“I would say that we’re now dealing with some really important and really substantive issues,” said Bill Patten, PVHC chief executive officer. “In the past, they were important but more reactionary. The things we’re working on now are more proactive, trying to position us for the future.”
Four big events will take place during the month of January.
Davis Partnership, the company hired to rework Powell Valley Healthcare’s master facilities plan, will hold a public meeting Jan. 10.
A kickoff of the organization’s “Journey 2 Excellence” takes place Wednesday, Jan. 16. The main kickoff event takes place from 6:30-8 p.m. in the auditorium of the Nelson Performing Arts Center at Northwest College. Dr. Jay Kaplan of the Studer Group is the featured speaker.
A quality training organized by Powell Valley Healthcare is planned for Jan. 23 in Cody. During the training, Dr. John Combes of the American Hospital Association will speak to board members and other representatives of Powell Valley Healthcare, West Park Hospital (Cody), North Big Horn Hospital (Lovell) and Hot Springs County Memorial Hospital (Thermopolis) about hospital boards’ roles in overseeing and assuring quality.
Capping the month of January at Powell Valley Healthcare will be a “re-go-live” of two modules for the new NextGen electronic medical records system, slated to begin Jan. 28 or 29.
The re-go-live includes the financial module used in billing, a significant accomplishment since the ill-fated go-live attempt that began Aug. 7 and ended Aug. 31. After that, all billing information for that time period had to be re-entered manually into the old system.
In addition, it was discovered later that no bills were generated for as many as 14 surgeries, and perhaps other services, that took place during the initial go-live. To ensure that all charges are billed properly for that three-week period, the Powell Valley Healthcare board last month approved a contract with HealthTech Management Services, which will send a team this month to review charges for all surgeries and other services provided during the NextGen go-live period. The work is expected to take one week and will be more than compensated by identifying the missing charges and bills, Patten said.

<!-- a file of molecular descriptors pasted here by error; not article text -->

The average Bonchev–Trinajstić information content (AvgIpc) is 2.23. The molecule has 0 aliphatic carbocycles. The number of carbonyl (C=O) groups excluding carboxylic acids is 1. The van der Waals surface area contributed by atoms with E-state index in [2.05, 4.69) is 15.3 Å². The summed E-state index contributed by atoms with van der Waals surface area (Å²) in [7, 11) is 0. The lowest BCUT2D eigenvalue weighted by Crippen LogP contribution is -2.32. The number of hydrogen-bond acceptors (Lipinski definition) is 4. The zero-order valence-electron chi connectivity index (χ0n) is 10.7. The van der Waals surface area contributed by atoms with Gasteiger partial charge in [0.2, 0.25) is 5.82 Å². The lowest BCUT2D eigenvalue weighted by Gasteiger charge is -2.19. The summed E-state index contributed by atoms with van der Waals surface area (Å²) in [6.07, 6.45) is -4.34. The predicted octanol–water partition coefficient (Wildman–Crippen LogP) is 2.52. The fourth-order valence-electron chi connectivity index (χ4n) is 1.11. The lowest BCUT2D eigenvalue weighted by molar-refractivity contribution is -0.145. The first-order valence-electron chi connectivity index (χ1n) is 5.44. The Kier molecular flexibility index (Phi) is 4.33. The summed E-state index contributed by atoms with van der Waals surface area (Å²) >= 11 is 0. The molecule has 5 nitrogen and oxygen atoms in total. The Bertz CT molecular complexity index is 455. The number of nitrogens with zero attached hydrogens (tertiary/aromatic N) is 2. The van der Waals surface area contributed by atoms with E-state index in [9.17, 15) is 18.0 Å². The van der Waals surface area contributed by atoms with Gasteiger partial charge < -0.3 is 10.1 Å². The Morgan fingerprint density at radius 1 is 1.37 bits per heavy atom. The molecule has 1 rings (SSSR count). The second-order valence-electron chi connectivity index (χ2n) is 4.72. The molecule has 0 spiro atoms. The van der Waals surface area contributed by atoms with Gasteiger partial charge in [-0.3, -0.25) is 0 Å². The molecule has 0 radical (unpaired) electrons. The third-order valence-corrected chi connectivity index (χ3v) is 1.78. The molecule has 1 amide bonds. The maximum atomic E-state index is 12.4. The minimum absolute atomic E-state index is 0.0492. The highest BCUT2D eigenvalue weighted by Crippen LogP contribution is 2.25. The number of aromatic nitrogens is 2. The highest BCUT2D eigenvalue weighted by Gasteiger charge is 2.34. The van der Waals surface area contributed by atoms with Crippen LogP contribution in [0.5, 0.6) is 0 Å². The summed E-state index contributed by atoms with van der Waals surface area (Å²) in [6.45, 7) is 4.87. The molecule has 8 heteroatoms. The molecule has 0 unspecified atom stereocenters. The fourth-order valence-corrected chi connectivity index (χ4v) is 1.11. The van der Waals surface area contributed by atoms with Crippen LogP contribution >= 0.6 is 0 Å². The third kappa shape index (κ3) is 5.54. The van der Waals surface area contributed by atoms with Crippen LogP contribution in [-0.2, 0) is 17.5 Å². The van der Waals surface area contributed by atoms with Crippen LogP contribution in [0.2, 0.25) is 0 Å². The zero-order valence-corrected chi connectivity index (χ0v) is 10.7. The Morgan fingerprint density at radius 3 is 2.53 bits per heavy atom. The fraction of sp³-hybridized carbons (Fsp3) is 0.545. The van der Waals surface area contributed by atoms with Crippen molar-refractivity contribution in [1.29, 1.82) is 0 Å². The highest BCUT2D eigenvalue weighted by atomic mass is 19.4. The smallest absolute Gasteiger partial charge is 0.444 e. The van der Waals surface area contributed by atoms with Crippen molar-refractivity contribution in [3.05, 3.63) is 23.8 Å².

“Even one or two surgeries will more than pay for the project,” he said.
The re-go-live is the result of months of working with NextGen representatives to identify solutions for problems encountered in August, Patten said.
The other module that will go live again is for inpatients at the hospital. This time around, the NextGen system will be phased in instead of everyone starting to use it at the same time. Drs. Valerie Lengfelder and Michael Tracy volunteered to work with the system first; when they are comfortable with it, they will help train others to use it, Patten said.
Other modules will come online as they are perfected or become available.
“We got very good news from NextGen regarding the software upgrade that we need for the clinic side,” Patten said. “They told us that we’ll be put at the front of the line ... so we can go live with the newest software rather than go on the old one and convert.”
Patten said he doesn’t know yet when that will happen.
Once the new system is in place and working, Patten said he expects to have a conversation with NextGen representatives addressing compensation or redress for the go-live errors, difficulties and setbacks.
“How are they going to make us whole?” he asked. “We really haven’t taken the time to have those conversations yet, but I’ve made it clear that, at some point in the near future, we need to have those discussions. (For now), I thought it was more important to get the system working right and implemented.”
While frustrating and costly in terms of employee morale and extra work hours needed to address problems, the delay in implementing the NextGen system isn’t likely to interfere with federal incentives for achieving meaningful use requirements, Patten said.
“It does delay the time frame for being able to attest to the next level of meaningful use,” he said. “We attested to the first level of meaningful use based on the Health Land system. We already received a payment, and I think as long as we come live within the next three to six months, while our receipt of the money is delayed, I don’t think we’re going to lose anything.”
Patten said the events in January are part of his goal to move Powell Valley Healthcare forward and improve the organization.
“We’re trying to let go of the pain of the recent past and define the organization in a really positive way so we can meet the needs of the community for years to come,” he said. “The dust of all the turmoil of (former CEO) Paul Cardwell and all that has pretty much settled, and we can pretty much focus on the real business, the real reason we’re here. And that’s providing high quality health care for our community.”